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Virologists Urge Finding COVID-19’s Origin To Prevent Future Pandemics

July 14, 2021 by Tom Ramstack
Wuhan Institute of Virology. (Wikimedia Commons)

WASHINGTON — A congressional panel called a group of virologists together Wednesday to figure out the source of the COVID-19 virus but ended their hearing by concluding they still don’t know.

However, they did agree the virus that has killed more than four million people worldwide should be a lesson on preparing for the next pandemic.

“It is time to determine how that international catastrophe started,” said Rep. Bill Foster, chairman of the House Science, Space and Technology subcommittee on investigations and oversight. 

Much of their suspicion fell on the Wuhan Institute of Virology and growing evidence COVID-19 escaped from the Chinese laboratory during a research accident.

If true, the lab accident would be a far cry from the Chinese government’s contention the virus jumped naturally from bats to humans before spreading worldwide.

Foster, D-Ill., said “the lack of transparency from the Chinese government” is a threat that interfered with the effort to control COVID-19 and to prevent future disease outbreaks of similar origin.

The World Health Organization and the U.S. Centers for Disease Control and Prevention each tried to investigate how COVID-19 started but came back with inconclusive results.

Other evidence includes the recent release of video showing researchers from the Wuhan Center for Disease Control and Prevention trying to capture bats and collect their guano in a cave near Wuhan in 2019, shortly before the outbreak.

In addition, the Chinese government has ordered its scientists not to discuss the case and declined to release raw data and biological samples requested by international investigators.

“We still don’t have all the answers,” Foster said.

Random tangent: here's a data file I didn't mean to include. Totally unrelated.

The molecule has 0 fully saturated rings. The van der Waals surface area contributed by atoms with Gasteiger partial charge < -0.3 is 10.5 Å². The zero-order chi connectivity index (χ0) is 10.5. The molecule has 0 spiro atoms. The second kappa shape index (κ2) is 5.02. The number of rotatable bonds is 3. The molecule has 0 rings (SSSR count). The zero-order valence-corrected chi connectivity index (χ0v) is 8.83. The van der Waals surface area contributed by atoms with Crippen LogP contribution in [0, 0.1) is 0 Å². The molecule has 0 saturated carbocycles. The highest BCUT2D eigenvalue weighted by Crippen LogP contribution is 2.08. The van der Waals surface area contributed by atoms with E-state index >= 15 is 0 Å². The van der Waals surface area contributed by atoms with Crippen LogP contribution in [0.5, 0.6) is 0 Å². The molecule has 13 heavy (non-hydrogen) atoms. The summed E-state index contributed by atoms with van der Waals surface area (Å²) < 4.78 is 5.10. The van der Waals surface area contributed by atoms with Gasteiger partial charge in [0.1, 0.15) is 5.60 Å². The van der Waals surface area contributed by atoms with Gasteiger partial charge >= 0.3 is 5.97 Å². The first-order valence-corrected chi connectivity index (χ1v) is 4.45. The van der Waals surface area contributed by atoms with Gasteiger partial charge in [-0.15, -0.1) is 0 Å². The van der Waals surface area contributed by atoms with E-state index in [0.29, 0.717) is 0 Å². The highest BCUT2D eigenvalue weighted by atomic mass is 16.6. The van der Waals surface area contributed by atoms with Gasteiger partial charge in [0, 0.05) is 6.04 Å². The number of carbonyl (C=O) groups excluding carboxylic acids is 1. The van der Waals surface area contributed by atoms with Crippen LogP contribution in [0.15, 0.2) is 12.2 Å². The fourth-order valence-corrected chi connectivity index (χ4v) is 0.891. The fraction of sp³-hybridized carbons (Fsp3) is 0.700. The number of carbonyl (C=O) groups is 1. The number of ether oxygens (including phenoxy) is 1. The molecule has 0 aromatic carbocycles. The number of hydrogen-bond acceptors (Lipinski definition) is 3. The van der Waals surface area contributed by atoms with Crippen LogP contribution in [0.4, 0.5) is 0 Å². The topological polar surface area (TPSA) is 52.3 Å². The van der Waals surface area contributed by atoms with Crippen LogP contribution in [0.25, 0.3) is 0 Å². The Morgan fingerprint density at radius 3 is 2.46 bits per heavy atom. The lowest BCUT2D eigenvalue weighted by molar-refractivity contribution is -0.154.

Some of the virologists said determining blame should be a secondary issue. They suggested improving methods for early detection of infectious diseases and responses for combating them.

The threat of further outbreaks is increasing as the human population grows, expanding further into the habitats of animals who could transmit diseases to them, said David Relman, a doctor and fellow at Stanford University’s Center for International Security and Cooperation.

He agreed it was important to determine whether COVID-19 was naturally occurring or man-made but complained about international politics interfering with the investigation.

“It is unfortunate that the origin issue has become grossly politicized,” Relman said.

Evidence that continues to be checked includes wildlife trade in the Wuhan area, human settlements near animals and what Relman called the “unusually risky” work of Wuhan Institute of Virology workers who sometimes handled bats with their bare hands.

COVID-19 has a genetic profile that matches the coronavirus diseases often associated with bats.

“We have only circumstantial evidence” of a laboratory accident, Relman said.

More important is determining how lessons learned from the current pandemic could help prevent “pandemics that will inevitably follow,” he said.

Suzan Murray, program director for the Smithsonian Global Health Program, suggested greater international information-sharing among scientists about potential emerging diseases. It should include making the latest technology for detecting the diseases early available to them, she said.

“Knowledge is power and broadly shared knowledge is absolutely essential to global health,” Murray said.

The World Health Organization requires nations to notify the international community when a disease outbreak starts in their countries but lacks a means of enforcing the rule.

Some lawmakers were intent on finding out what the Chinese government seems to be hiding. The U.S. death toll continued past 607,000 on Wednesday.

“We may never know the origins of COVID-19, thanks in no small part to a lack of cooperation from the Chinese government,” said Rep. Jay Obernolte, R-Calif.

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